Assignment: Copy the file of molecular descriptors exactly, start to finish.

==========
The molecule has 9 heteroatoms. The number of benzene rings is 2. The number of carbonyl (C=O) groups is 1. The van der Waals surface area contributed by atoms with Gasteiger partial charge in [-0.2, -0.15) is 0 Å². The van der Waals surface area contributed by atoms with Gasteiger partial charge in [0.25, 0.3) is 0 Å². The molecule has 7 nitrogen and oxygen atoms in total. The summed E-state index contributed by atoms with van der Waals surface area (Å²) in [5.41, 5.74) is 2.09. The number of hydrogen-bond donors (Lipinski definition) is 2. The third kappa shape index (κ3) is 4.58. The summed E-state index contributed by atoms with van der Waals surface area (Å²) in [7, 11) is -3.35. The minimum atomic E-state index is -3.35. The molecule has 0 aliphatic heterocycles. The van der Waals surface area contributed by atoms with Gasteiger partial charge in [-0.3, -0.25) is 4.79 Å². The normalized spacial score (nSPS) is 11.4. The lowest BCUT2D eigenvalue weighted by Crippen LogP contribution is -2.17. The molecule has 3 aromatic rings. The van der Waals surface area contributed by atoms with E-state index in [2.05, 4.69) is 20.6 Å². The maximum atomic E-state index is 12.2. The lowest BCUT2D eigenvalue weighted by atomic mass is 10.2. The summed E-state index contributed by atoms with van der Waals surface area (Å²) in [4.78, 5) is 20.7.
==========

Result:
The molecule has 9 heteroatoms. The number of benzene rings is 2. The number of carbonyl (C=O) groups is 1. The van der Waals surface area contributed by atoms with Gasteiger partial charge in [-0.2, -0.15) is 0 Å². The van der Waals surface area contributed by atoms with Gasteiger partial charge in [0.25, 0.3) is 0 Å². The molecule has 7 nitrogen and oxygen atoms in total. The summed E-state index contributed by atoms with van der Waals surface area (Å²) in [5.41, 5.74) is 2.09. The number of hydrogen-bond donors (Lipinski definition) is 2. The third kappa shape index (κ3) is 4.58. The summed E-state index contributed by atoms with van der Waals surface area (Å²) in [7, 11) is -3.35. The minimum atomic E-state index is -3.35. The molecule has 0 aliphatic heterocycles. The van der Waals surface area contributed by atoms with Gasteiger partial charge in [-0.3, -0.25) is 4.79 Å². The normalized spacial score (nSPS) is 11.4. The lowest BCUT2D eigenvalue weighted by Crippen LogP contribution is -2.17. The molecule has 3 aromatic rings. The van der Waals surface area contributed by atoms with E-state index in [2.05, 4.69) is 20.6 Å². The maximum atomic E-state index is 12.2. The lowest BCUT2D eigenvalue weighted by atomic mass is 10.2. The summed E-state index contributed by atoms with van der Waals surface area (Å²) in [4.78, 5) is 20.7.